Now…note the following: brightness and contrast can be to some degree interactive. Your new contrast setting may have affected your brightness. So return to the brightness scene and verify that your blacks are still black, and you still have maximum detail in the shadows. Adjust it if necessary, then return and adjust the contrast setting once again if necessary. (You can see that this is much easier if the black and white elements you are testing all appear in the same image!)
COLOR. The color control on your set determines the level of color intensity in the image. One of the most common errors people make in calibrating their video systems is overdriving the color. That's what makes Larry King look reddish-orange on the TV at the gym. Overdriving color is common because once again, people naturally think, "I want to get as much color as I can out of this color TV, so I will crank it up some to make sure I get the most out of it!" No. Bad mistake.
If you move the color setting down to zero you will notice that your picture will turn into a black and white image. The optimum setting for color is achieved by increasing the setting just to the point where colors look natural and not a bit more! Flesh tones should look natural and without any hint of an unnatural glow. Grass should look naturally green rather than screaming spray-paint green.
When adjusting color, make sure that your test image has relatively unsaturated colors. Flesh tones or natural landscapes are ideal. It is impossible to set color properly if you are using a brilliant red Ferrari as your test subject.
On the large majority of video systems, the optimum setting for color is somewhere near the middle of the scale. However, trust your eyes for the optimum setting and think "what looks like the most natural, accurate reproduction of reality?" Any overdriving of color will make the image look artificial.
TINT or HUE. The tint control adjusts color balance rather than color intensity. It is an easy control to set properly, but for some reason many people don't get it right. When flesh tones look either too green or too magenta, a phenomenon you see with amazing frequency, it is because the tint control is not set properly.
Find a human face and freeze-frame it. (In choosing your test subject, note that lighter skin tones will show errors in tint more readily than darker skin tones). As you move the tint control to one end of the spectrum, the face turns green; as you move it to the other extreme, the face turns magenta (red+blue).
The correct setting for tint is the point near the middle of the scale at which you can detect no hint of either green or magenta. It is the most neutral point between the two extremes. The flesh tone looks the most natural at this point.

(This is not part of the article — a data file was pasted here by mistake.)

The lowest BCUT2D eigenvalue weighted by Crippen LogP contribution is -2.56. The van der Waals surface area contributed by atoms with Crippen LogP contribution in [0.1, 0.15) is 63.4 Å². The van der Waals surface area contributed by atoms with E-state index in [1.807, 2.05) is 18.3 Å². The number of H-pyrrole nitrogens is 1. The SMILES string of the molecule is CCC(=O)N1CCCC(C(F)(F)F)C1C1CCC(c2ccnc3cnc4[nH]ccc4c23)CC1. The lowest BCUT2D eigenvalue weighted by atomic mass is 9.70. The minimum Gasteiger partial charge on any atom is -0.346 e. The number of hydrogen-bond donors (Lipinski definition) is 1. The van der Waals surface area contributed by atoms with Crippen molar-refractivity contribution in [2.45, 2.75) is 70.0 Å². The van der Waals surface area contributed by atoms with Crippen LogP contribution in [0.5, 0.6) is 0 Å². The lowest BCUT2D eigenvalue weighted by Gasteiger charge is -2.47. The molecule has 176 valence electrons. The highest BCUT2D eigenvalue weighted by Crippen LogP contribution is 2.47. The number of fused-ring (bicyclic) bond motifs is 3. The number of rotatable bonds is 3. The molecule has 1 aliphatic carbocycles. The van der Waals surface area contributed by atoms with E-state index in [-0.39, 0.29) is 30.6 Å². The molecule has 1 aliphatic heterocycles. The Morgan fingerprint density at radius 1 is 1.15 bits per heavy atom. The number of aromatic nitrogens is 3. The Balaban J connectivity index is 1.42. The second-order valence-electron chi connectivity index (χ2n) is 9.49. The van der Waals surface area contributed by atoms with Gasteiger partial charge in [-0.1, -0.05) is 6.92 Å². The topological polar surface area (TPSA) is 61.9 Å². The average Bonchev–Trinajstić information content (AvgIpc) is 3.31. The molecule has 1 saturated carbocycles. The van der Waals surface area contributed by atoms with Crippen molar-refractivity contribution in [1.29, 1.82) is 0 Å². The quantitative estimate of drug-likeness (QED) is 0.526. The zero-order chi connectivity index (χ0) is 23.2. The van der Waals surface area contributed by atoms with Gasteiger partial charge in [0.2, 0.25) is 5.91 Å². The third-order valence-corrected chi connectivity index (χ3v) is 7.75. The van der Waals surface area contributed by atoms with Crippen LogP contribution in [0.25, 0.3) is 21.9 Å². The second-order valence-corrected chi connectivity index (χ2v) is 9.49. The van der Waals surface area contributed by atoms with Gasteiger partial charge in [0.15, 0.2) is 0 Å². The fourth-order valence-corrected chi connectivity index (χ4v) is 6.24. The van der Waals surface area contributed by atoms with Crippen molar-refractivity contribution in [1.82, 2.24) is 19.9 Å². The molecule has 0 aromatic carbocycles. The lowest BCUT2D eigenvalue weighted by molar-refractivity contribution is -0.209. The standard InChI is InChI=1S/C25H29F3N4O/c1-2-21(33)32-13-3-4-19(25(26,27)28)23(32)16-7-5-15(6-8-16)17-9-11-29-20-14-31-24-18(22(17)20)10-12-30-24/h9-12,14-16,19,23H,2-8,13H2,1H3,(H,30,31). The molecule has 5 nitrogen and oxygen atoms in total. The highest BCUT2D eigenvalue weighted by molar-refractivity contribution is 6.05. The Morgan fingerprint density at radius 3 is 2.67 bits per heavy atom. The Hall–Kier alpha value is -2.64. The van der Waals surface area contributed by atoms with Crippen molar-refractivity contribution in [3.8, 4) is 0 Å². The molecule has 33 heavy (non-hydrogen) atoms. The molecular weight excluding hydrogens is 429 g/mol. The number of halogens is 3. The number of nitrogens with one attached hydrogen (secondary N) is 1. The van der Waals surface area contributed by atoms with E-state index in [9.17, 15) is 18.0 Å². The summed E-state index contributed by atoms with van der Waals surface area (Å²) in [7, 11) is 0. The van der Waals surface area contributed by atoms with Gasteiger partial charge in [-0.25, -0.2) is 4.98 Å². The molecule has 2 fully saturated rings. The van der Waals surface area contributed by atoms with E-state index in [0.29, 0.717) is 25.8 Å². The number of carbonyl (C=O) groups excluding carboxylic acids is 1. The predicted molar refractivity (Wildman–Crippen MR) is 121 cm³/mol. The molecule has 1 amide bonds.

SHARPNESS or DETAIL. The final setting is sharpness or detail. Now, pray tell, who in their right mind wouldn't want the sharpest, most detailed picture they could get? And since there is a control that lets you turn it up, why not turn it up? That's what many folks do, and of course it's exactly the wrong thing to do.
The sharpness control adds processed information to the picture that is NOT part of the original video signal. It adds artificially highlighted edges, and makes the picture look less natural than it otherwise would. This is most evident along the continuous edge of a dark object against a middle-toned background. When sharpness is overdriven the dark edge will be outlined by a white ringing effect that increases contrast just along the edge of your dark object. That edge "highlighting" effect is created by the sharpness control. It is an artificial manipulation of the image. It wasn't in the original scene, and it shouldn't be on your screen either.
On most televisions, the optimum setting for sharpness is zero. On many digital projectors, the optimum setting is either in the low or middle part of the scale. Picture tube televisions and digital projectors behave differently in this regard; on a digital projector it is often possible to fuzz the image by setting sharpness too low.
Now look at your picture with the sharpness turned down or off depending on what works best on your system. You will see a smoother, more natural image. It might take some getting used to, since you may be accustomed to viewing video with all the artificial edge enhancements that create the illusion of added sharpness.
However, when the interference and noise from the artificial sharpness enhancer is removed, you are seeing the most genuine reproduction of the video signal that your projector or TV is capable of. And if you view it for a while, you will gain an appreciation for just how smooth, natural, and satisfying the picture can really look.

Dec 12, 2009 | Sony Grand WEGA KDF-55XS955 55" Rear...

1 Answer

Dark picture

use the advanced options page and reset the factor blue and red convergence defaults then do re apply the auto color defaults color at first it seemed very red (which is good because red was the missing factor in the green picture) but after reseting all the color and tints to the normal ranges I then reset the color auto correct again and all seems fine.

Nov 13, 2007 | Hitachi 53FDX01B 53" Rear Projection...

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Dark picture

sony had a recall on this set see if this is one of yours

Oct 01, 2007 | Sony KP-57HW40 57" Rear Projection...

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No contrast

first turn your color all way off or down.try turning your contrast way down as far as it will go you should see a darker picture. now bring up the brightness to a point half way. bring the contrast up to see grays and whites and blacks...adjust brightness more if need be. now you should see a nice black and white picture. no bring your color up last ...not saturate but to your liking. if you stilll got problems i bet your video out transistor is shorted....meaning shop work.

Aug 31, 2007 | Panasonic PT-51HX41 51" Rear Projection...